Perusing the feeds tonight I find that I have inadvertently featured a template item in the last few days :D. Since I took an anti template stance several months ago and have not changed my mind much, the mention was only because I hadn't seen the template in use. Whoever uses a new template first of course "seems" original. Don'tcha love it?

I'm not going to point out the item in question. It doesn't really matter. My APPLAUSE however goes to the template designer and not the person (actually more than one I see from other posts) who pasted the fabric in a layer and called it theirs.

That's the news this eve. I try to stand behind my posts. Sometimes "retractions" are a part of that.

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    # by Ona - May 28, 2010 at 5:24 AM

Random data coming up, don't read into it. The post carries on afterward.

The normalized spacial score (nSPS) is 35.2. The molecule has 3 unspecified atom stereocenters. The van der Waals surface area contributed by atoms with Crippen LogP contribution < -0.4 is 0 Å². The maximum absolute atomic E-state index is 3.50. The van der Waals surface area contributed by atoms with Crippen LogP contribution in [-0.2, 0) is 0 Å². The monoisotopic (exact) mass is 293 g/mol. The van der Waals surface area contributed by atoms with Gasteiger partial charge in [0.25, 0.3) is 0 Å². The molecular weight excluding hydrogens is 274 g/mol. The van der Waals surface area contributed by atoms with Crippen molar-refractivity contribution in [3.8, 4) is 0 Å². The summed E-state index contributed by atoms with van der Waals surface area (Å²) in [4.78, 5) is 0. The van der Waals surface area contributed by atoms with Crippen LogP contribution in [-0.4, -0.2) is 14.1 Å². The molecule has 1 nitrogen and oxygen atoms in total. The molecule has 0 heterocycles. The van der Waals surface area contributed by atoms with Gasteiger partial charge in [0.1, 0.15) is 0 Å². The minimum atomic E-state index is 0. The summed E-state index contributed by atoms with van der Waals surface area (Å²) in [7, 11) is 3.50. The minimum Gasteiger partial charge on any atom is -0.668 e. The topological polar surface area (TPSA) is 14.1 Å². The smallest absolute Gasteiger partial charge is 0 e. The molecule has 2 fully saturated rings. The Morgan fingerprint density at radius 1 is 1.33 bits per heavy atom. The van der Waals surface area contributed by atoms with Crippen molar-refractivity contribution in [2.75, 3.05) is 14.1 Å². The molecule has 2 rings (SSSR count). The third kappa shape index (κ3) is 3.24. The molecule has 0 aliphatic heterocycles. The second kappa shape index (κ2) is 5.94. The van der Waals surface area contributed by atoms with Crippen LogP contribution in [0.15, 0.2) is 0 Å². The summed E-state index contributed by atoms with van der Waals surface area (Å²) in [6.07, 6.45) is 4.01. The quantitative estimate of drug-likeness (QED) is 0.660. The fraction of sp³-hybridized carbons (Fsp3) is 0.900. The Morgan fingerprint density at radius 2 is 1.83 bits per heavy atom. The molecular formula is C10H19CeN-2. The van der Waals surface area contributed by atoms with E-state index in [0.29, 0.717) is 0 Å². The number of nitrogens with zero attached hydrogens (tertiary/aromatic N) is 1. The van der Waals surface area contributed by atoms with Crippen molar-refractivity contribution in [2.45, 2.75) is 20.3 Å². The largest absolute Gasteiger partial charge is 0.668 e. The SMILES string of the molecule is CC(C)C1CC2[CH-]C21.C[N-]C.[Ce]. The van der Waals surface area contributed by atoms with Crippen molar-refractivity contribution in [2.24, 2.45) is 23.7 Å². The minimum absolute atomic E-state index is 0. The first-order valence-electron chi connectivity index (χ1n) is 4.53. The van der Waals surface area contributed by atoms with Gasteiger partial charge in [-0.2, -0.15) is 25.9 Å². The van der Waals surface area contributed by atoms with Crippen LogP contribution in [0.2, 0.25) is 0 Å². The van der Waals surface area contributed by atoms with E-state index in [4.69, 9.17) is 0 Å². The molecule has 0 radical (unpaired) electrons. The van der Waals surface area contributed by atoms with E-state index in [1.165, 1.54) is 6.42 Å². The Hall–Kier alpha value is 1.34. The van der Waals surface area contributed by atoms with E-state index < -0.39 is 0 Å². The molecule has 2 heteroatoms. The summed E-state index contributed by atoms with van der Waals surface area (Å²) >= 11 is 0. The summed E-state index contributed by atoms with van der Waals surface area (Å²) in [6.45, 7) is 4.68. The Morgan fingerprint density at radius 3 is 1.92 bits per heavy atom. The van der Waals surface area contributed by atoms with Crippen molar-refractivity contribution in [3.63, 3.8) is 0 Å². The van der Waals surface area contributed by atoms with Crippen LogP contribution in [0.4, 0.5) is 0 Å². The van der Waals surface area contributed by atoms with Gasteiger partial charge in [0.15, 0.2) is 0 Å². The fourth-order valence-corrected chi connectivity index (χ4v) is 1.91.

My hats off to you and your 'anti-template' ideal. I've been making clothing in SL for a year or so now, and got so frustrated when I would see these brand new designers coming out with clothing that looked so much more PROFESSIONAL than mine. I couldn't figure out how people would be a week old in SL and have these fantastically textured items. He told me that he knew a number of people who used templates for their clothing and ever since I've felt a bit jaded by that. Unfortunately most shoppers in SL aim to buy what looks good, with no concern for how it was made. I, myself, choose to never use a template as I see it as cheating. Almost anyone can hack out a base for a shirt, but the real talent is in the shading and highlighting of the piece. If I know they just slap a purchased template onto it..well..not very artistic, I don't think. My 2 cents anyway.

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    # by Anonymous - May 28, 2010 at 6:30 PM

    While your opinion is, of course, your own, I fail to see the difference between clothing designers who paste textures onto templates and shoe, jewlery, etc designers who paste textures onto purchased sculpts.